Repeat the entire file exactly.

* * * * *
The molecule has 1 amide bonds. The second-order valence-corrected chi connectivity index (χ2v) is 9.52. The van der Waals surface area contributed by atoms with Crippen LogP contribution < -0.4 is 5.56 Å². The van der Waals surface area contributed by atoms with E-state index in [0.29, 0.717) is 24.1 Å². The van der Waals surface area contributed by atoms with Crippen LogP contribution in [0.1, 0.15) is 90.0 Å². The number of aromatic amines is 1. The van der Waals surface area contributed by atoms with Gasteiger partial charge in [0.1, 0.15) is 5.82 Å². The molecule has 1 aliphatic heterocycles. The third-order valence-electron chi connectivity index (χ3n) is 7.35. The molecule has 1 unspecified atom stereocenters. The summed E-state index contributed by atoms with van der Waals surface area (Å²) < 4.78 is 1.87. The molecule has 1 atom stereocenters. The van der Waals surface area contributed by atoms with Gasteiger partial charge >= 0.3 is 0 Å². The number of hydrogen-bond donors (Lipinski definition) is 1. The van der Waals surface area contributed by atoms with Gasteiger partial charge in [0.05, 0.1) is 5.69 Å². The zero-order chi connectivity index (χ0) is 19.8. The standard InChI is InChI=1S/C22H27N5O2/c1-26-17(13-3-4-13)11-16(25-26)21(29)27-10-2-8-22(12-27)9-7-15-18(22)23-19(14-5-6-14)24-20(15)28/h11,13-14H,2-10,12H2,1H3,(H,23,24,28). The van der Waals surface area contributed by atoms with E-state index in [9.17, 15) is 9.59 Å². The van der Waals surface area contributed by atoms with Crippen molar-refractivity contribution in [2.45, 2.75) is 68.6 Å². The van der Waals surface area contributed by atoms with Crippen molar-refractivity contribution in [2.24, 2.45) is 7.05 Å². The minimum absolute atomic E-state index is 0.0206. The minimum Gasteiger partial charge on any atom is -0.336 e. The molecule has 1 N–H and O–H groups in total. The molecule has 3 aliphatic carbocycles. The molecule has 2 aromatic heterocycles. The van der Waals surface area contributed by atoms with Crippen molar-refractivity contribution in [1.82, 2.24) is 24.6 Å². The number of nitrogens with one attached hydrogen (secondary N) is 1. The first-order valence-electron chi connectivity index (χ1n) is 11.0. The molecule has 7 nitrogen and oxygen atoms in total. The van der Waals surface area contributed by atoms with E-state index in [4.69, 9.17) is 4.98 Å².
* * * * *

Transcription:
The molecule has 1 amide bonds. The second-order valence-corrected chi connectivity index (χ2v) is 9.52. The van der Waals surface area contributed by atoms with Crippen LogP contribution < -0.4 is 5.56 Å². The van der Waals surface area contributed by atoms with E-state index in [0.29, 0.717) is 24.1 Å². The van der Waals surface area contributed by atoms with Crippen LogP contribution in [0.1, 0.15) is 90.0 Å². The number of aromatic amines is 1. The van der Waals surface area contributed by atoms with Gasteiger partial charge in [0.1, 0.15) is 5.82 Å². The molecule has 1 aliphatic heterocycles. The third-order valence-electron chi connectivity index (χ3n) is 7.35. The molecule has 1 unspecified atom stereocenters. The summed E-state index contributed by atoms with van der Waals surface area (Å²) < 4.78 is 1.87. The molecule has 1 atom stereocenters. The van der Waals surface area contributed by atoms with Gasteiger partial charge >= 0.3 is 0 Å². The number of hydrogen-bond donors (Lipinski definition) is 1. The van der Waals surface area contributed by atoms with Gasteiger partial charge in [0.05, 0.1) is 5.69 Å². The zero-order chi connectivity index (χ0) is 19.8. The standard InChI is InChI=1S/C22H27N5O2/c1-26-17(13-3-4-13)11-16(25-26)21(29)27-10-2-8-22(12-27)9-7-15-18(22)23-19(14-5-6-14)24-20(15)28/h11,13-14H,2-10,12H2,1H3,(H,23,24,28). The van der Waals surface area contributed by atoms with E-state index in [9.17, 15) is 9.59 Å². The van der Waals surface area contributed by atoms with Crippen molar-refractivity contribution in [2.45, 2.75) is 68.6 Å². The van der Waals surface area contributed by atoms with Crippen molar-refractivity contribution in [2.24, 2.45) is 7.05 Å². The minimum absolute atomic E-state index is 0.0206. The minimum Gasteiger partial charge on any atom is -0.336 e. The molecule has 1 N–H and O–H groups in total. The molecule has 3 aliphatic carbocycles. The molecule has 2 aromatic heterocycles. The van der Waals surface area contributed by atoms with Crippen molar-refractivity contribution in [1.82, 2.24) is 24.6 Å². The number of nitrogens with one attached hydrogen (secondary N) is 1. The first-order valence-electron chi connectivity index (χ1n) is 11.0. The molecule has 7 nitrogen and oxygen atoms in total. The van der Waals surface area contributed by atoms with E-state index in [4.69, 9.17) is 4.98 Å².